Perry Farrell, on the other hand, is like a guy who corners you at a party and won't shut up. Maybe some of the stories he tells are mildly entertaining and kind of titilating, but after a while it gets a little tiresome. Chris Dahlen once compared him to a homeless guy ranting on a street corner while panhandling in a Pitchfork review, and that feels about right. He went off on some rant praising Boston for its role in the American Revolution, which probably wouldn't have been so bad had it not come in the middle of "Then She Did," the band's most haunting, beautiful song, one of very few introspective moments for the band. Farrell's onstage antics were not terribly distracting otherwise, he'd dance, strut, walk across the stage with his arms held away from his sides like somebody doing a bad John Wayne imitation, and struck poses where he'd jerk the microphone away from his face and freeze in position. He didn't appear to be showing any ill effects from his recent calf injury. His voice, though, sounded restrained, like he was holding himself back. This could be a function of any number of things - he is older now, after all, and maybe he simply can't hit some of those notes nowadays. The rest of the band, though, sounded great. Say what you will about Dave Navarro, but the guy can play, as can Stephen Perkins. This was billed as a "proper" Jane's Addiction reunion (as opposed to their previous three reunions) because of the presence of original bassist Eric Avery, but I'll be honest and say that I'm not sure I would have been able to tell the difference.

At the end of their set, Nine Inch Nails retreated offstage for what couldn't have been more than two minutes, then came back to play "Hurt." Reznor's voice cracked with emotion while singing. It was tough not to feel moved by the sight of an older, wiser Reznor looking back on his dark times and feeling good about how he's able to walk away from it all on his own terms. It was classy and understated. In another even more telling contrast, the members of Jane's Addiction stayed on stage long after they finished playing their final encore ("Jane Says," a song I like but wouldn't exactly be upset if I never heard it again), soaking in the adulation from the crowd. Or at least they would have been soaking in adulation had a good 80 percent of the crowd not already been beating a path to the exits while the band was still out there and well before the house lights came on. So maybe "clinging to whatever attention they could find" would be a more apt description.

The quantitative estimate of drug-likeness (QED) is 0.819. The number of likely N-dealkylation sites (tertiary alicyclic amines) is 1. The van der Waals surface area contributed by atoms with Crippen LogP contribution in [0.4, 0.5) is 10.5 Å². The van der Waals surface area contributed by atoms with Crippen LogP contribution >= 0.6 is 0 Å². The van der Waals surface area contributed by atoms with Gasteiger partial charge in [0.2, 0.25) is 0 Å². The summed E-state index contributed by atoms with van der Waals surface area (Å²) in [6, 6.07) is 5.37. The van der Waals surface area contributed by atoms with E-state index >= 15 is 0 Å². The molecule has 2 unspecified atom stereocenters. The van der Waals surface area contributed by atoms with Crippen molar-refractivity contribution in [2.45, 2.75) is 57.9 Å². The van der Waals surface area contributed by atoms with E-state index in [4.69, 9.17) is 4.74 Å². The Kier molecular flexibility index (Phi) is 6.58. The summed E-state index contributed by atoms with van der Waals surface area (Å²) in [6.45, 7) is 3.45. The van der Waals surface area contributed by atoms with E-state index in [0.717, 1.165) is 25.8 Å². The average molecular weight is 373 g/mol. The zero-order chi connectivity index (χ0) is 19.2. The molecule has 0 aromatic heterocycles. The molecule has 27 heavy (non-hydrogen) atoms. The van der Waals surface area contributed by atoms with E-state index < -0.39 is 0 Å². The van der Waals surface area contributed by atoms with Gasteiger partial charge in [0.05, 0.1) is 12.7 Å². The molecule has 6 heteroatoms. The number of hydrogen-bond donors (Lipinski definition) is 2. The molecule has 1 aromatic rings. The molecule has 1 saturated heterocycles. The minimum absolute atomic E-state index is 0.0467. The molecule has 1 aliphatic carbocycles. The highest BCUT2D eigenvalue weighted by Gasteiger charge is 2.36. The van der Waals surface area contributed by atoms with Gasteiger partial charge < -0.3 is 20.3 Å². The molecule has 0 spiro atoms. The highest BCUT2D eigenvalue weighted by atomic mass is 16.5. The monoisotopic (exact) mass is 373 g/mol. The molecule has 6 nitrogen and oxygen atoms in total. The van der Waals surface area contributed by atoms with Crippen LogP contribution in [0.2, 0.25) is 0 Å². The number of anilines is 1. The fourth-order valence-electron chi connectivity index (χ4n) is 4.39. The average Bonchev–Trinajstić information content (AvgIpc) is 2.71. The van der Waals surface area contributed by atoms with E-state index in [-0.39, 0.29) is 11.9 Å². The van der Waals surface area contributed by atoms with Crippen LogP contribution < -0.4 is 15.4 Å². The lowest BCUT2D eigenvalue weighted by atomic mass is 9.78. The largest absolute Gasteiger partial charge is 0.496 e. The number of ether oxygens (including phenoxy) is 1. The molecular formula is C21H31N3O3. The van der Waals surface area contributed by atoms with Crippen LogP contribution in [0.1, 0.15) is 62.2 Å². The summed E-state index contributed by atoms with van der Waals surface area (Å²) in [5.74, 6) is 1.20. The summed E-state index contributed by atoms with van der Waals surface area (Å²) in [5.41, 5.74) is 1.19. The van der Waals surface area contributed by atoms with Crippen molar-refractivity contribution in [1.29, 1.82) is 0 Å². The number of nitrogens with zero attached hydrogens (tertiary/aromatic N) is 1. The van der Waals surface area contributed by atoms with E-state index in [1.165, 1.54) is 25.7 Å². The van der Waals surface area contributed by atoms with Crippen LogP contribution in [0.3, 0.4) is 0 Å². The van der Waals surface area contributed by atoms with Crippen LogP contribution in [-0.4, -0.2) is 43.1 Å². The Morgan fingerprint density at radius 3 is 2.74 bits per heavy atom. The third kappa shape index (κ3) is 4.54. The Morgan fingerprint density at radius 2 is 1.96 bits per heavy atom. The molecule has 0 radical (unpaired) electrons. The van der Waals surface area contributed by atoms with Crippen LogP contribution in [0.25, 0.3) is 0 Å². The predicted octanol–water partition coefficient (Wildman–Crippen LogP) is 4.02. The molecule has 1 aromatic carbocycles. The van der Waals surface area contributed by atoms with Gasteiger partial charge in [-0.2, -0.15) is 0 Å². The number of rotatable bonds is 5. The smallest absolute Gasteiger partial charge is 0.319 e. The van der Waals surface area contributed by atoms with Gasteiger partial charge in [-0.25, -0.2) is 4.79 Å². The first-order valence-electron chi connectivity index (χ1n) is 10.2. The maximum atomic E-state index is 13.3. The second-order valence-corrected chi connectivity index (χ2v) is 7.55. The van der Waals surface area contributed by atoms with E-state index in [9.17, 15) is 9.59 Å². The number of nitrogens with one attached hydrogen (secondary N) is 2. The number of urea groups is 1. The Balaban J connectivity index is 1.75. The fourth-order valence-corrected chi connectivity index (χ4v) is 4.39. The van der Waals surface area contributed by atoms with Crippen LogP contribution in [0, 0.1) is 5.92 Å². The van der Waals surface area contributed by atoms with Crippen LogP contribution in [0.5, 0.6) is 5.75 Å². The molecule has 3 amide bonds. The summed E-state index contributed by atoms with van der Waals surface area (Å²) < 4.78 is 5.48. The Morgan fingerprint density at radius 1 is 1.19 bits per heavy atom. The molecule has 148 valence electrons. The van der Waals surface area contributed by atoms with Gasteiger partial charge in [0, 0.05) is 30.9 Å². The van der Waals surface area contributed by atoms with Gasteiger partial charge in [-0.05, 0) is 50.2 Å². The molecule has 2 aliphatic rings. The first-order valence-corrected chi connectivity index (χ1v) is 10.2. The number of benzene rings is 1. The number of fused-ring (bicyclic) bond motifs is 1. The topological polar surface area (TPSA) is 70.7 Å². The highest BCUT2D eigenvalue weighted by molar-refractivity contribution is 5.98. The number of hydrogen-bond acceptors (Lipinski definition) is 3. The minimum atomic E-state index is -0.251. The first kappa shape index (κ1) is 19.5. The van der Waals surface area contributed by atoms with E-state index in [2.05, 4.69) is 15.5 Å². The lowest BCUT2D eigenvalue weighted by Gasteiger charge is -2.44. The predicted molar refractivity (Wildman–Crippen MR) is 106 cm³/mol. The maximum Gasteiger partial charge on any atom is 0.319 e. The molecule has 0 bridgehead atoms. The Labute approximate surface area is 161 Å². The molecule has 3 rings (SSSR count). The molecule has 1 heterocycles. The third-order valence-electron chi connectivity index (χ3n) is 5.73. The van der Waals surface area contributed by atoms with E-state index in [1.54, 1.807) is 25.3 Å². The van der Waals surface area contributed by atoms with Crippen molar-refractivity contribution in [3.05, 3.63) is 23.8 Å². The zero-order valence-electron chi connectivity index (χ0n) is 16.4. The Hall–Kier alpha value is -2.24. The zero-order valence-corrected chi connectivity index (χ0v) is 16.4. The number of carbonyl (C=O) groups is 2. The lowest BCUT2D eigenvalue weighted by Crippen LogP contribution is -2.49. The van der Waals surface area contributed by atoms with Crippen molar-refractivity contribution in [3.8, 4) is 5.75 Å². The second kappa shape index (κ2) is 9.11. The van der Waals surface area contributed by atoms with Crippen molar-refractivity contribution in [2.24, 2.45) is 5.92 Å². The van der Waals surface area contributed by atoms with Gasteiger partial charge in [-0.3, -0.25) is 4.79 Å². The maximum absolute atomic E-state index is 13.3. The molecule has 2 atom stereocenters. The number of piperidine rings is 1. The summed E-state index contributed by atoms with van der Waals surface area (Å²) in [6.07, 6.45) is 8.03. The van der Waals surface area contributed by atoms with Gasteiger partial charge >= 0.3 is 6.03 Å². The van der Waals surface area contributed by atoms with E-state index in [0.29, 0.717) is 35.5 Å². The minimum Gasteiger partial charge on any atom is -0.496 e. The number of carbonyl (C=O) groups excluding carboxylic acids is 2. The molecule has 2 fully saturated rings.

| More

 Friends' Activity   Popular 
All Blogs
Follow the Phoenix
  • newsletter
  • twitter
  • facebook
  • youtube
  • rss
OTD Categories
VIDEO: Arctic Monkeys at the House of Blues
Rare Frequencies: Trouble and treble
Lady Lee's Lion's Den Playlist
HOMEWORK: Assignment #2: D-Tension
Ticket On-Sale Alert: Muse, Mariah Carey, Black Eyed...
Latest Comments
Search Blogs
Bradley’s Almanac -
Band in Boston -
Wayne & Wax -
Aurgasm -
Anti-Gravity Bunny -
Clicky Clicky -
Soul Clap -
Lemmingtrail -
Jump the Turnstyle -
Loaded Gun -
Vanyaland -
Ryan's Smashing Life -
Boston Band Crush -
Sleepover Shows -
Boston Accents -
Pilgrims of Sound -
Allston Rat City -
Playground Boston -
I Heart Noise -
On The Download Archives